Normal Powers of Attorney terminate if and when the principal becomes incompetent. Yet many people do Powers of Attorney for the sole purpose of designating someone else to act for them if they cannot act for themselves. It is precisely when persons can no longer do for themselves that a Power of Attorney is most valuable. To remedy this inconsistency, the law created a Durable Power of Attorney that remains effective even if a person becomes incompetent. The only thing that distinguishes a Durable Power of Attorney from a regular Power of Attorney is special wording that states that the power survives the principal’s incapacity. Even a Durable Power of Attorney, however, may be terminated under certain circumstances if court proceedings are filed. Most Powers of Attorney done today are durable.
Yes. At the time the Power of Attorney is signed, the principal must be capable of understanding the document. Although a Power of Attorney is still valid if and when a person becomes incompetent, the principal must understand what he or she is signing at the moment of execution. That means a person can be suffering from dementia or Alzheimer’s Disease or be otherwise incompetent sometimes but as long as they have a lucid moment and are competent at the moment they sign the Power of Attorney, it is valid even if they do not remember signing it at a later date. At the time it is signed, the principal must know what the Power of Attorney does, whom they are giving the Power of Attorney to, and what property may be affected by the Power of Attorney.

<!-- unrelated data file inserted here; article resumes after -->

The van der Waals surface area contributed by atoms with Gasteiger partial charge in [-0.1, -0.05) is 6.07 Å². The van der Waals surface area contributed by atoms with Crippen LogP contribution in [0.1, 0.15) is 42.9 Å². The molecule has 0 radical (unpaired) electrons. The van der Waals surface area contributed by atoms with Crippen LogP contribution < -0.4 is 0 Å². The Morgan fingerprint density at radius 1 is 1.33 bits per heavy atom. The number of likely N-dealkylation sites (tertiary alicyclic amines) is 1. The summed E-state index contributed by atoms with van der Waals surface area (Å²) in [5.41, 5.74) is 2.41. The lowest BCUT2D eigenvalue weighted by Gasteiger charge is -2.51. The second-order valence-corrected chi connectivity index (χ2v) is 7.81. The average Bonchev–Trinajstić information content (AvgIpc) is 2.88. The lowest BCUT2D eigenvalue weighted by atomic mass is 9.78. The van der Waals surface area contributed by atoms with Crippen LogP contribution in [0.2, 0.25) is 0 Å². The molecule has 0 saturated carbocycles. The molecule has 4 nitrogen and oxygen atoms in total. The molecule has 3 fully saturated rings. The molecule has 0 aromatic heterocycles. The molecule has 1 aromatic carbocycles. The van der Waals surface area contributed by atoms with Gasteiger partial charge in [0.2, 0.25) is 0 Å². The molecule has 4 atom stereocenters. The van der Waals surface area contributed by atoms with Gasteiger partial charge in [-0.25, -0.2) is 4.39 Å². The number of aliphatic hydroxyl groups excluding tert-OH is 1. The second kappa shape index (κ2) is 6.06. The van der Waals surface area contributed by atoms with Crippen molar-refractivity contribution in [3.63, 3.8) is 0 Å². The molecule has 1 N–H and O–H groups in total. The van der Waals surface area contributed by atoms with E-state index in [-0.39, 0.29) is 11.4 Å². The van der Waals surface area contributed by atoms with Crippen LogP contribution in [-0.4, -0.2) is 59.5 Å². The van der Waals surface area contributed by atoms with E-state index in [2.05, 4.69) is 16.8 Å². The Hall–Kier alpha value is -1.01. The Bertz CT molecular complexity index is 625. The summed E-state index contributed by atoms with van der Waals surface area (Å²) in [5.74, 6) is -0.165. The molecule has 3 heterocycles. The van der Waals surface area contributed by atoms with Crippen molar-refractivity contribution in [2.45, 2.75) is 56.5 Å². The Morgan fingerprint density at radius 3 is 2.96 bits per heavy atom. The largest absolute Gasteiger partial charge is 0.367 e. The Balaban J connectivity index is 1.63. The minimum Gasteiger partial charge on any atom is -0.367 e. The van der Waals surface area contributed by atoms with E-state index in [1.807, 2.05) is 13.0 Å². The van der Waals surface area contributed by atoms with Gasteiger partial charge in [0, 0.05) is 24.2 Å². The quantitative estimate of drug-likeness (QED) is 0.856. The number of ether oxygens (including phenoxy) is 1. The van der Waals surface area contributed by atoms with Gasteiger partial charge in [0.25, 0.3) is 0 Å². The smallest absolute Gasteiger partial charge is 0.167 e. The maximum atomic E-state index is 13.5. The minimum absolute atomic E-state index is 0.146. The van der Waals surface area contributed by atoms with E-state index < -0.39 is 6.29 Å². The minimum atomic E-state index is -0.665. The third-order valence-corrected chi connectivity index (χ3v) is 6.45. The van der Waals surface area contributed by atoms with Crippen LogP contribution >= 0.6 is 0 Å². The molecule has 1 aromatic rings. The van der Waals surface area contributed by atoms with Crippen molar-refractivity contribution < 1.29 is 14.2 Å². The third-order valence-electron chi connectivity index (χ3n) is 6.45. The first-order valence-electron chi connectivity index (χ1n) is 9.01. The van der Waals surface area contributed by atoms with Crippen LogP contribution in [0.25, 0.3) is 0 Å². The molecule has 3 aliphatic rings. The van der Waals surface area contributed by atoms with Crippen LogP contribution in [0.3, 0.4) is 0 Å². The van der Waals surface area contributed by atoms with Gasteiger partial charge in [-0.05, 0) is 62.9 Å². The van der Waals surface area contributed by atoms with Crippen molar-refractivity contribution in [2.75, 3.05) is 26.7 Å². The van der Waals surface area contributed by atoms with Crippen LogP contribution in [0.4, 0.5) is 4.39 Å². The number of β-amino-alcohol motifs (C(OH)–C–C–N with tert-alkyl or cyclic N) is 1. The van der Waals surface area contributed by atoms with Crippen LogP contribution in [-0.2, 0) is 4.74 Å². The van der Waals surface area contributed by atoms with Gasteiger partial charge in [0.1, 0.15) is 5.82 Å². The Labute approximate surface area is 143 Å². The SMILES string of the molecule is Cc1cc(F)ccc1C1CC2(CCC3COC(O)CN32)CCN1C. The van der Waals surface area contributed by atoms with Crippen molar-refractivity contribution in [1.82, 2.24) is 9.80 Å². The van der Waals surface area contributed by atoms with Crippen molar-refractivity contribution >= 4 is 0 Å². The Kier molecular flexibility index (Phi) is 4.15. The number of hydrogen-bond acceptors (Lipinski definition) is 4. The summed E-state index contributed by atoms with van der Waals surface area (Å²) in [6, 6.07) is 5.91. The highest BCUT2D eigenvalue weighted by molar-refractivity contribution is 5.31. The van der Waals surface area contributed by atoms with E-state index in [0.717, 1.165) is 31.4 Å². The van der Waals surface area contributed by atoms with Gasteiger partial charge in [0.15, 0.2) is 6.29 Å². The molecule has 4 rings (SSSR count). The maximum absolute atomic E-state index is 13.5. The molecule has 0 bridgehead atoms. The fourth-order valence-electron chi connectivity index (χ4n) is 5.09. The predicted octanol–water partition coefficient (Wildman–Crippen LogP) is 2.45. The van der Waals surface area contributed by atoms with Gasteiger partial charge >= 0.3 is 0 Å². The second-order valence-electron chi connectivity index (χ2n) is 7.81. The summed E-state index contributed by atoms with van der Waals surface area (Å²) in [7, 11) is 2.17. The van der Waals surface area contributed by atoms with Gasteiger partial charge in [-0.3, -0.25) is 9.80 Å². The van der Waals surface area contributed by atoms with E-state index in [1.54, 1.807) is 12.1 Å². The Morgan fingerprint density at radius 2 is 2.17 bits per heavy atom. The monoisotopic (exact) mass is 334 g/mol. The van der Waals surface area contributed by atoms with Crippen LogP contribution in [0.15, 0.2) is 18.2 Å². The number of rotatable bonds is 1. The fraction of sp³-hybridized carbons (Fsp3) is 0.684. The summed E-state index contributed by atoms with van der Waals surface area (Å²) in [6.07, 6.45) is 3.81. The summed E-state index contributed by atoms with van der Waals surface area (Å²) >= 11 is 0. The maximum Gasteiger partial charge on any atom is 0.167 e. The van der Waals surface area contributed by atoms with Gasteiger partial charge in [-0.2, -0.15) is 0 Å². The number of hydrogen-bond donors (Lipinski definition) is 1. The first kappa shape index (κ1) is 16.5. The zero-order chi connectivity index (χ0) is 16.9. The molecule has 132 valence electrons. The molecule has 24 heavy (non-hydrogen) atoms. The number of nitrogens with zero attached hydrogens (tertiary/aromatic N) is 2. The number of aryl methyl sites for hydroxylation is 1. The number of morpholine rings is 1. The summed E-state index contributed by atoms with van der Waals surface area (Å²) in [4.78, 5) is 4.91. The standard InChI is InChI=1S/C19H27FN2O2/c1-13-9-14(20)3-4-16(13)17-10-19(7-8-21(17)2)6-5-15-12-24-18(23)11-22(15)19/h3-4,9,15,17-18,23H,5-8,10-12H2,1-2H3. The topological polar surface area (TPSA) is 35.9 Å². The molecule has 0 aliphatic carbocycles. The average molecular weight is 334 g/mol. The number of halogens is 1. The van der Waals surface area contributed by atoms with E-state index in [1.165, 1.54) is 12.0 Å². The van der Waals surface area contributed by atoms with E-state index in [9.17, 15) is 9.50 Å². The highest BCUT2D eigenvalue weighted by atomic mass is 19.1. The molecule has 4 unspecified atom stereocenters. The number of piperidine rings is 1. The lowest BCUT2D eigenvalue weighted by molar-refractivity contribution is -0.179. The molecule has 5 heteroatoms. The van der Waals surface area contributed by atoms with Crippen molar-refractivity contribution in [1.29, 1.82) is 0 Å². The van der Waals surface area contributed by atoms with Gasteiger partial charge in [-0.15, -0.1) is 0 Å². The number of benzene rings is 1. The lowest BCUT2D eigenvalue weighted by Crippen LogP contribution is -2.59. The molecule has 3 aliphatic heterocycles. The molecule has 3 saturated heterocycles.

Any competent person eighteen years of age and older can serve as an agent. Certain financial institutions can also serve. There is no course of education that agent must complete or any test that Agent must pass. Because a Power of Attorney is such a potentially powerful document, agents should be chosen for reliability and trustworthiness. In the wrong hands, a Power of Attorney can be a license to steal. It can be a big responsibility to serve as an agent.
Medicare is health insurance and covers medical services such as physician appointments, therapy, blood tests, x rays, medical procedures and hospitalization. Medicare will sometime pay for rehabilitation in a long-term care facility for a period of 20 to 100 days, but not longer. In long-term care, Medicaid covers the cost of ongoing support services for daily functioning, such as room and board in a nursing home.
Medicaid is a federal program that is overseen by the Center for Medicare and Medicaid Services (CMS). In Pennsylvania, Medicaid is called Medical Assistance and is administered by the Department of Human Services (DHS).
In Pennsylvania, Medicaid funds are not available to pay for assisted living or personal care.
For Medicaid to pay for care in a nursing home, an individual recipient must be determined to need a nursing home level of care by a physician and the local Office of Aging. An individual whose income is not greater than three times the poverty level may keep up to $8,000 of total resources, but may otherwise keep only $2,400. The cash value of life insurance counts as a resource, but one car and a residential home does not count as a resource.
Empowering Clients with Holistic Planning at
Keystone Elder Law
At Keystone Elder Law, we believe that the physical, social, legal, and financial considerations of our clients all intertwine. We utilize an interdisciplinary approach to evaluate each area, which allows for the creation of a plan that addresses the concerns of the individual as a whole as well as the family. To this end, our model of practice includes a Care Coordinator (usually a nurse or social worker), whose expertise complements our team of attorneys.
When the road of life is smooth, decisions about legal and financial matters are easy to push aside for “a rainy day.” Planning ahead, however, will allow for more options as you view the map of where you’ve been and where you want to go. Don’t let a crisis limit your choices or derail your plans.(717) 697-3223